With a young roster and an emerging star quarterback, Miami is already optimistic about next season. First, it wants to end this one on a high note.
The 14th-ranked Hurricanes take on No. 24 Wisconsin in the Champs Sports Bowl on Dec. 29, the Badgers' second straight postseason trip to Orlando.
Miami began the season unranked, but leaped to ninth in the AP poll after a pair of opening wins over ranked opponents -- the first time the Hurricanes were ranked in the top 10 since the final regular-season poll of 2005.
Miami (9-3) won four of its last five, closing the year with a 31-10 victory at South Florida on Nov. 28. Now the Hurricanes are looking to secure their first 10-win season since 2003.
"It shows that coach (Randy) Shannon is really taking the time to put a lot into the team, and it has progressed since he has been here the last three years," quarterback Jacory Harris said. "Wherever we are, we are just having fun and that is the reason we are 9-3 and that's the reason why we have had such a success this season thus far."
To get its 10th victory, Miami will have to win its first bowl game since 2006. After a one-year absence from bowl play, the Hurricanes lost 24-17 to California in the Emerald Bowl last year.
Much of the Miami's improvement has been due to Harris, who ranked 15th in the Football Bowl Subdivision with 3,164 passing yards. The sophomore had 23 touchdowns, although he also tied for the most interceptions in the nation with 17.
Harris could put up big numbers against Wisconsin, which is ranked 66th against the pass at 219.9 yards per game.
While Miami averaged 31.7 points this season, the defense took a while to match that level of play. Miami held three of its final four opponents to fewer than 20 points while giving up an average of 264.0 yards over those four games.
"We finished strong," Shannon said. "That tells you about this team. If we get everybody on the right cylinders and doing all the right things, we're going to be fine. I'm very proud of this football team, this coaching staff and what we've done this year."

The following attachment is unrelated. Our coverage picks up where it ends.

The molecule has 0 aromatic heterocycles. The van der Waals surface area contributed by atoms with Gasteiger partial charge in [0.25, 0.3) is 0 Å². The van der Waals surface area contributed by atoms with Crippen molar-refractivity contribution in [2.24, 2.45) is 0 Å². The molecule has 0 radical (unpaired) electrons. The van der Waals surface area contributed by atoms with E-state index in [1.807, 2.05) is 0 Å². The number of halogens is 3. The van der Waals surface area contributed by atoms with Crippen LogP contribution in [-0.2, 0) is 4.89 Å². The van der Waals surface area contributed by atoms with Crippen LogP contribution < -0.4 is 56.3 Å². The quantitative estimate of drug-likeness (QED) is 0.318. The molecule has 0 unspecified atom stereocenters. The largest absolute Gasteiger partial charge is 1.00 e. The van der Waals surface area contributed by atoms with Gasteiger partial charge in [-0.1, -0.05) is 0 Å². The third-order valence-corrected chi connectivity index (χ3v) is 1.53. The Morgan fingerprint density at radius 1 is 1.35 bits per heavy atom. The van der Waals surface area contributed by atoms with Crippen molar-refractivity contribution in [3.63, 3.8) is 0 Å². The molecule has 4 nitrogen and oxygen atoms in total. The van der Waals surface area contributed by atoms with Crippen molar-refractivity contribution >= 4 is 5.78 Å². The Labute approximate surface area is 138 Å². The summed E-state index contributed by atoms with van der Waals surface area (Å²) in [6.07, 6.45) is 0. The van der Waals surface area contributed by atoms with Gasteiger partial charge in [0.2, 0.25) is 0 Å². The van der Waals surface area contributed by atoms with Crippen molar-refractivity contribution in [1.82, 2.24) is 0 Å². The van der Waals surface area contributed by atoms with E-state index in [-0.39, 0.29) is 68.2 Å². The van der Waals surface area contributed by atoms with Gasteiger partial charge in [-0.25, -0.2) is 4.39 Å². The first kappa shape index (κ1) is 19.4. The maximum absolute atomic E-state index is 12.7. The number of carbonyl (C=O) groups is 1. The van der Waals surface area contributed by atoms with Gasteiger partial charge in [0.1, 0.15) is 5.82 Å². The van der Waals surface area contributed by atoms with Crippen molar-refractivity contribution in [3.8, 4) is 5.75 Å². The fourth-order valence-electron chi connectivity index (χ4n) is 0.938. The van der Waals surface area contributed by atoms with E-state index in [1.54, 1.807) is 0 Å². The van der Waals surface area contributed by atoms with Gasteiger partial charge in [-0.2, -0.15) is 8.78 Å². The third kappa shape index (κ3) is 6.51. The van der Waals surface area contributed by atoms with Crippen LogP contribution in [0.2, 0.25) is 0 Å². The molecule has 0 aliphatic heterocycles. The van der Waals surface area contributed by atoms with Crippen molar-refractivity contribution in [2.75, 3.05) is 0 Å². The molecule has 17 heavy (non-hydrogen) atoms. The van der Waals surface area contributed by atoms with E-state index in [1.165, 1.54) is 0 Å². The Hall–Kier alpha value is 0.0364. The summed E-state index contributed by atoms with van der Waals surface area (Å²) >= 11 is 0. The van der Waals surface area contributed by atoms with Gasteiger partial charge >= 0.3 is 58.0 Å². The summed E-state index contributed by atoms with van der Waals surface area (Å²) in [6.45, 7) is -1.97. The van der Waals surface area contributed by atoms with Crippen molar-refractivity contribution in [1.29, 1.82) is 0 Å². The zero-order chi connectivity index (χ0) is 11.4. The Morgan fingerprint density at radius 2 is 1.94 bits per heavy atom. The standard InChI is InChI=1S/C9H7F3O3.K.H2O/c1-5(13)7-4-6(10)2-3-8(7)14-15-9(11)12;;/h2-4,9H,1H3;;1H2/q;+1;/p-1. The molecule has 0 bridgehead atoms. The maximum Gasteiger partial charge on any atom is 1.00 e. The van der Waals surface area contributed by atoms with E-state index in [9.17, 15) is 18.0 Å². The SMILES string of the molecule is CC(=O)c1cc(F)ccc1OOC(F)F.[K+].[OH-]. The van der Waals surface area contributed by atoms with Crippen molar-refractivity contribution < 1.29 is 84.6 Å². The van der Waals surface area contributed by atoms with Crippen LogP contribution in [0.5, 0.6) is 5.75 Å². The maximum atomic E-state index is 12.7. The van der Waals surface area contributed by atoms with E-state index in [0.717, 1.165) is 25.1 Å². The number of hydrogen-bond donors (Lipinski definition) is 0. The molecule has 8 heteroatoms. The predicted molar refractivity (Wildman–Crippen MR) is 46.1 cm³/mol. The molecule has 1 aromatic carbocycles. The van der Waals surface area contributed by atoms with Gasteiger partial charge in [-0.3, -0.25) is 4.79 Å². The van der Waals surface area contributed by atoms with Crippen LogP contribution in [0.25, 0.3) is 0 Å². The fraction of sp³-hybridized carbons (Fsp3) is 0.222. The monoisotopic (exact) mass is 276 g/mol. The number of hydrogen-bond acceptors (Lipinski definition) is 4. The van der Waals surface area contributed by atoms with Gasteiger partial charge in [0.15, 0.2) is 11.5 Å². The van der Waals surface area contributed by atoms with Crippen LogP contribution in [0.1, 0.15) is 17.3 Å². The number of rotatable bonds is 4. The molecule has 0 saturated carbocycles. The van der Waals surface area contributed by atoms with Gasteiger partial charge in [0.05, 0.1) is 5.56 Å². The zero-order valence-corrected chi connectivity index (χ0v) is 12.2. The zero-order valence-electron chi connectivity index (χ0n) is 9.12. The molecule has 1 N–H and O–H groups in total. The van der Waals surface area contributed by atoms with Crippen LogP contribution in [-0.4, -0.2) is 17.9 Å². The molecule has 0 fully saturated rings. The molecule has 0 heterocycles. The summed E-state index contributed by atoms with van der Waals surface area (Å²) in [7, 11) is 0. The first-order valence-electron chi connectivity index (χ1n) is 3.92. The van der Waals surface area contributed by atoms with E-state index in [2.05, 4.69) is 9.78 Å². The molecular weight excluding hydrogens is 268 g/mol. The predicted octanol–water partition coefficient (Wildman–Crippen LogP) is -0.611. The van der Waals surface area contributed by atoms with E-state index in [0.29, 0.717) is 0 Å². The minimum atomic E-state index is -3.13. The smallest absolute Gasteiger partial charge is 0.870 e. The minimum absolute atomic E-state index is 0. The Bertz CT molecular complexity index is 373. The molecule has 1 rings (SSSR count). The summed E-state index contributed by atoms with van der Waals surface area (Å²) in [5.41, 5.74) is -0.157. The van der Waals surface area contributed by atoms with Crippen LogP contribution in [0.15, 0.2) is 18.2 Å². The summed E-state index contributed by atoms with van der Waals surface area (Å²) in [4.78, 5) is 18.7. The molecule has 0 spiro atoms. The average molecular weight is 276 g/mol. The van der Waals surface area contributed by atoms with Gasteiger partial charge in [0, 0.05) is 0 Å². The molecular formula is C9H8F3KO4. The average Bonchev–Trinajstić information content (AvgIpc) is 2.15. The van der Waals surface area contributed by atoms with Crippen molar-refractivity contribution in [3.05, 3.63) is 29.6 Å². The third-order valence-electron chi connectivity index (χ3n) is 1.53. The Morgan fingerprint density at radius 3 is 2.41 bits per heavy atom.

The Hurricanes have increased their win total in each of their three seasons under Shannon, and unlike previous years, avoided a late-season swoon in 2009. They dropped three in a row to end last season and four straight to close 2007.
Wisconsin (9-3) will be the Hurricanes' first Big Ten opponent since they lost to Ohio State in the BCS title game to end the 2002 season.
Like Miami, the Badgers finished strong by winning four of five, beating Hawaii 51-10 in their finale Dec. 5.
Wisconsin averaged 39.0 points over its last five games, relying on a bruising ground attack that will provide a contrast in offenses to Miami's pass-oriented approach.
John Clay, the Big Ten offensive player of the year, rushed for nine touchdowns over the last five contests and ran for 1,369 yards and 16 TDs on the season.
The Badgers ranked 14th in the nation in rushing at 206.7 yards per game.
Wisconsin is looking to win 10 games for the first time since going 12-1 in 2006. That was also when they won their last bowl game, taking the Capital One Bowl in coach Bret Bielema's first year.
The Badgers are eager to try and erase the memory of last season's Champs Sports Bowl defeat, 42-13 to Florida State.
"(That loss) really left a bad taste in our mouth," defensive back Chris Maragos said. "The whole offseason we wanted to prepare and make sure that didn't happen again. ... We put ourselves in the position to redeem ourselves."
Miami and Wisconsin both averaged more than 30.0 points, and their defenses also appear to be equally matched. Wisconsin is 18th in the country at 310.4 yards allowed per game while Miami is 25th at 321.0.
The Badgers were better at forcing turnovers with a plus-6 margin, while the Hurricanes are at minus-2.
This will be the fourth meeting between the teams and the first since 1989. Wisconsin's only win in the series came in 1958.